That rich and lingering atmosphere opens up ‘Mecca’ before winding the song up and sending it into a driving and pulsating synths track which is heavy on the percussion and has a dense and deep rooted bass line to rotate the rhythm and the groove. This allows the synths to shoot out from it. The conclusion starts with the spikey guitars that feed the song towards a culmination of vocals and synths before slowly peeling away the elements and ending in the same subdued and considered fashion it started. ‘New Life’ begins with two whirring synths at high and low pitches. The deep vocal matches it and delivers the lyrics in a more tragic and uneasy fashion. From this position it is set up for a perfect manipulation of sounds as the tearing guitar riff rips across and then as the modulated keys ever so slowly gather up pace to allow the percussion in and to allow the vocals to build. Each element slowly taking it’s place as the guitars come back in and the sounds begin to draw away from their source and expand so wonderfully in a patient and gradual fashion before slowly fading away again. ‘Nature Boy’ has a low depth and gritty sound about it’s electronica and from the lead vocal. The feather like backing vocals floating from it, but being unable to uproot the song from it’s deep standing. ‘A Simple Beautiful Truth’ is a well placed piece of retro leaning electro-pop. The soft lapping and shimmering of the conflicting synths. The crisp riffs and bass lines enhancing it along with the pop like melodies, lyrics and delivery. You get dramatic and darker tracks such as ‘Daughters’ and the pure melodic events of ‘Past Perfect’. There is a wide spectrum of genres being reinterpreted and re-explored while some new events being forged through painstaking structuring and production and probably recording as well. The album together is a magnificent string of tracks with peaks and troughs all perfectly placed with a whole range of production methods from the beautiful building up of sound to the crisp and hook filled affairs. One of the albums of the year.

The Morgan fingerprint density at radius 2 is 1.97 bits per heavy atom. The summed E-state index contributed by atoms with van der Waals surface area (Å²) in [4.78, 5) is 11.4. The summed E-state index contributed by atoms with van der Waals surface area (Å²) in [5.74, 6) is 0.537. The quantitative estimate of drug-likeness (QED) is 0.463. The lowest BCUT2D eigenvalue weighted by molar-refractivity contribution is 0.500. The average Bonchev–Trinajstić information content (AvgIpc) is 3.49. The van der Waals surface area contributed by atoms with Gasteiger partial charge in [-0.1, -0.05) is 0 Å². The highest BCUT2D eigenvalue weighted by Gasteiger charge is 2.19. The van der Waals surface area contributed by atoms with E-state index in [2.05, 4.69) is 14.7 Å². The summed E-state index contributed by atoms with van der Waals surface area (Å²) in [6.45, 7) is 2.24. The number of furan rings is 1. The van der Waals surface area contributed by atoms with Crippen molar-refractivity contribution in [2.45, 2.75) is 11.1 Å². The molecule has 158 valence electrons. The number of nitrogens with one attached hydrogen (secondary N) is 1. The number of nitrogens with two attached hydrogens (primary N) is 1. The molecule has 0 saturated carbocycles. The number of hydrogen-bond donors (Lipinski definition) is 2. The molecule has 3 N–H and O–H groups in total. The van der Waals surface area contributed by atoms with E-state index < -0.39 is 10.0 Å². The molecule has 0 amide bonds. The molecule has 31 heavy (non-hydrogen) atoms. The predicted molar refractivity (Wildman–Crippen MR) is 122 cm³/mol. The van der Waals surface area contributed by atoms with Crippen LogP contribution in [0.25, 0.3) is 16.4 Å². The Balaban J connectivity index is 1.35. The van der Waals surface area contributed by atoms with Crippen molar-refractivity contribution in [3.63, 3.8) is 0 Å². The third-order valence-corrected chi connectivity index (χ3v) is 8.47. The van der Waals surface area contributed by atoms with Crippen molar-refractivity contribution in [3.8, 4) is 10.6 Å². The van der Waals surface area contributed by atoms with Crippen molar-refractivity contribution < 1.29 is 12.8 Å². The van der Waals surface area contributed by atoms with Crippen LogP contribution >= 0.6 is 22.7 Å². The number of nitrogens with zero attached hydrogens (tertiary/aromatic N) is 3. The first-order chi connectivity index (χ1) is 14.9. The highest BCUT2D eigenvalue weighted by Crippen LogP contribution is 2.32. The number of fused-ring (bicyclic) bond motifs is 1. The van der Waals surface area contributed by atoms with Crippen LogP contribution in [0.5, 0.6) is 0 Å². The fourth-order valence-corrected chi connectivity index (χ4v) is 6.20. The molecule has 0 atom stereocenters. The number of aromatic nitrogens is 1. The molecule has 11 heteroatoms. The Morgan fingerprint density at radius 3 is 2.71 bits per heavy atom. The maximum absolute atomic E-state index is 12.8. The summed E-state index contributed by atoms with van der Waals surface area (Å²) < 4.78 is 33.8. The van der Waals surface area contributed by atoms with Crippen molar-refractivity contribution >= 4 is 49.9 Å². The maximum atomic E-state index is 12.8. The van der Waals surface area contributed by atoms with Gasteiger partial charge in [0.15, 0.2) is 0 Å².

Wild Beasts – Present Tense = 9/10

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Images from http://en.wikipedia.org / www.theguardian.com